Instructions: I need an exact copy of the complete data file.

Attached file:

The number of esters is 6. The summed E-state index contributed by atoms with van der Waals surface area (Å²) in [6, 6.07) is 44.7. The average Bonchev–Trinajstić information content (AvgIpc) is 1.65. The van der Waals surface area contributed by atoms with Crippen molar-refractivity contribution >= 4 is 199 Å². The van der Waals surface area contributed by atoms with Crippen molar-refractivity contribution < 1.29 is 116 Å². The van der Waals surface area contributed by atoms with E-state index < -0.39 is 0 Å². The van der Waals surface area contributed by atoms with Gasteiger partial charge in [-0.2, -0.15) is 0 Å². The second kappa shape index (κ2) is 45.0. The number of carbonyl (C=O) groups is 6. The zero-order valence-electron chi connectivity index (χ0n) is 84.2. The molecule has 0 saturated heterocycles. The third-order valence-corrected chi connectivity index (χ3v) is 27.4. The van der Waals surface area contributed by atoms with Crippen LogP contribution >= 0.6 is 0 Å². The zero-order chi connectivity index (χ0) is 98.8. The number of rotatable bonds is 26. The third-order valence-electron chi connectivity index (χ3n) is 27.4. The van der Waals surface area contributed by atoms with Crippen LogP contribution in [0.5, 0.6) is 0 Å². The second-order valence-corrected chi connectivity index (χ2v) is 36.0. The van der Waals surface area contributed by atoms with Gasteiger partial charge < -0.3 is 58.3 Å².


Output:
The number of esters is 6. The summed E-state index contributed by atoms with van der Waals surface area (Å²) in [6, 6.07) is 44.7. The average Bonchev–Trinajstić information content (AvgIpc) is 1.65. The van der Waals surface area contributed by atoms with Crippen molar-refractivity contribution >= 4 is 199 Å². The van der Waals surface area contributed by atoms with Crippen molar-refractivity contribution < 1.29 is 116 Å². The van der Waals surface area contributed by atoms with E-state index < -0.39 is 0 Å². The van der Waals surface area contributed by atoms with Gasteiger partial charge in [-0.2, -0.15) is 0 Å². The second kappa shape index (κ2) is 45.0. The number of carbonyl (C=O) groups is 6. The zero-order valence-electron chi connectivity index (χ0n) is 84.2. The molecule has 0 saturated heterocycles. The third-order valence-corrected chi connectivity index (χ3v) is 27.4. The van der Waals surface area contributed by atoms with Crippen LogP contribution >= 0.6 is 0 Å². The zero-order chi connectivity index (χ0) is 98.8. The number of rotatable bonds is 26. The third-order valence-electron chi connectivity index (χ3n) is 27.4. The van der Waals surface area contributed by atoms with Crippen LogP contribution in [0.5, 0.6) is 0 Å². The second-order valence-corrected chi connectivity index (χ2v) is 36.0. The van der Waals surface area contributed by atoms with Gasteiger partial charge < -0.3 is 58.3 Å².